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You are here:    Forum - Neighbourhood Plan - What is Brownfield Land

What is Brownfield Land

The definition of 'previously developed land'AKA brownfield (and which is shown in full under FAQ's) is a wide definition and specifically says that it excludes certain things. These include land that is or has been occupied for agricultural purposes. It therefore follows that agricultural land is NOT generally to be regarded as brownfield land. This makes perfect sense as otherwise every field in the land with a few old buildings on would be developed by developers. Ergo,site 27 cannot be brown

Posted by: Peter Boros | 06/02/2018 7:31 pm

Mr Boros. Thank you. I am encouraged to see the advice is 'In any event I would strongly encourage you to be guided by the local authority and above all the Local Plan as to what would be acceptable on a given site'.

I believe the views of SODC are clearly set out in the reasons for planning refusal and the position in relation to the Local Plan is set out within the Inspectors report upon his dismissal of the appeal.

Posted by: Charles Wright | 27/02/2018 4:50 pm

Mr Wright, I have arranged for a letter received today and providing Governmental Guidance on the nature of Brownfield designations related to former quarries to be posted up. This is accessible both under FAQ's and under NP Documentation. I hope this is of assistance. Peter

Posted by: Peter Boros | 26/02/2018 6:22 pm

Mr Wright, As part of governance and due process the SG and PC intend to have an independent review/health check of the plan and evidence base, and as I said yesterday the PC may also choose to seek clarification on the definition. I am not sure there is anything further I can really add until the draft plan is ready to undergo it's next steps in the process of preparation and review.

Posted by: Peter Boros | 07/02/2018 11:38 am

Ray, I refer to the letter which attached a copy of Mrs Stones views about an FAQ on this website that was sent to the Parish Council, seeking the PCs intervention and withdrawal of site 6 from the list of recommended sites, and which was discussed at the PC meeting on Monday night. The PC declined quite properly and said it will review all sites put forwards carefully when it reviews the whole plan proposals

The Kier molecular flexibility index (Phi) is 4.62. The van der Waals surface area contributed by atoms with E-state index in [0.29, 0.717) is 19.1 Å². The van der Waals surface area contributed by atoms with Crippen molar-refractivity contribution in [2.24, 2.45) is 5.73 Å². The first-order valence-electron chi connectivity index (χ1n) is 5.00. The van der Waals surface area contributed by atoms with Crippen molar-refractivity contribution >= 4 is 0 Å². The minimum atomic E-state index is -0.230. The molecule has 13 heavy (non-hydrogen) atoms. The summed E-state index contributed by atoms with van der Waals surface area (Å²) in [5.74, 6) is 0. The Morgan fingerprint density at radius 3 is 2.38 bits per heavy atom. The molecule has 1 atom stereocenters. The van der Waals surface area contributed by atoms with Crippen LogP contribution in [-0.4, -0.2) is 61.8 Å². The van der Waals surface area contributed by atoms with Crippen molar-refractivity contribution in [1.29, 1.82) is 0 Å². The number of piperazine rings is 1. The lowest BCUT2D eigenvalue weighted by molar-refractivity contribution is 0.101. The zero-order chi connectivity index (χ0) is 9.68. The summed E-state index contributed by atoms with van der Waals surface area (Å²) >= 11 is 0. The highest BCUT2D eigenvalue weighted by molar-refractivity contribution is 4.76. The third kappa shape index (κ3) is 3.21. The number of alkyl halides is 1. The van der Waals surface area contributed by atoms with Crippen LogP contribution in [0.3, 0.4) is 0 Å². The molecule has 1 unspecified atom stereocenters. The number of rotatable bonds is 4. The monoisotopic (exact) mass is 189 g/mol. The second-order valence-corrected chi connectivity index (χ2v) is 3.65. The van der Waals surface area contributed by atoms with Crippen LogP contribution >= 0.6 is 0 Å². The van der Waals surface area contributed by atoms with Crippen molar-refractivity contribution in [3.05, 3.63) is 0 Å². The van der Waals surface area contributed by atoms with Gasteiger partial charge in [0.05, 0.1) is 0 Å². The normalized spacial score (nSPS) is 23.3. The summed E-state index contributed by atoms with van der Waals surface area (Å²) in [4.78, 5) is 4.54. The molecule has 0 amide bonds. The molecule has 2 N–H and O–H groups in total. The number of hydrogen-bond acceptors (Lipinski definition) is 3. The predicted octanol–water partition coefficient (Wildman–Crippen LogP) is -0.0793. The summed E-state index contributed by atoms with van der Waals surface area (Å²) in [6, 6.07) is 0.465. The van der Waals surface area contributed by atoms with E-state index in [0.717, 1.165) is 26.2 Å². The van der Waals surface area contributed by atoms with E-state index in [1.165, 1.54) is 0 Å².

Posted by: Peter Boros | 07/02/2018 11:19 am

Peter. Explanation - you misunderstand. I believe you are referring to a communication dated Jan 17th. It was not sent to you. It was not sent to the NP. It does not refer to Site 27. It does not make any reference to broŵnfield sites. I have nothing more to add.

Posted by: Ray Wild | 07/02/2018 9:48 am

Mr Boros. I will try one last time to break the clause down for you.
The clause is structured to say that the definition includes land that has permanent structures. It then goes on to exclude some types of land that do have permanent structures.
I’m sure you are aware that some gardens, parks, recreational grounds and allotments are quite capable of having permanent structures and it is for this reason the clause specifically excludes them. If they didn’t, they would not require excluding.

Posted by: Charles Wright | 06/02/2018 10:51 pm

Mr Wright your contention that brownfield sites can only be sites that have had a building on cannot possibly be correct or plausible. The words are clear and for all to see and the reference to gardens allotments and the like obviously do not refer to sites with buildings. We must therefore agree to disagree on the matter I am afraid. I will ask the PC if they wish to obtain a formal legal opinion but personally I believe the point is undoubted if you study the words and structure of the clause

Posted by: Peter Boros | 06/02/2018 10:05 pm

Ray, A group of 42 residents were all said to support the contention that brown field development was the over riding consideration to be considered.
Suddenly we now find that having demonstrated that site 27 is definitely NOT brown you seem to be recoiling and distancing yourself from your previous position on the matter. Surely if you felt so strongly about brown fields then you would hardly change that view simply because I have demonstrated your error? What is the explanation please?

Posted by: Peter Boros | 06/02/2018 9:57 pm

I think this is quite straightforward. An area of 5200 sq m occupied by derelict farm buildings is a preferable building site to cultivated open farmland.

Posted by: Ray Wild | 06/02/2018 8:52 pm

Mr Boros. Once again, and as confirmed by various planning legal advisers, previously developed land is required to have been occupied by a permanent structure. The exclusions relate to the entire clause, not the requirement that the land had a permanent structure. Furthermore, the land is unremediated, so the exclusion fails to apply even if it did make a difference. Site 6 is a greenfield site. Please cease these misleading statements.

Posted by: Charles Wright | 06/02/2018 8:47 pm

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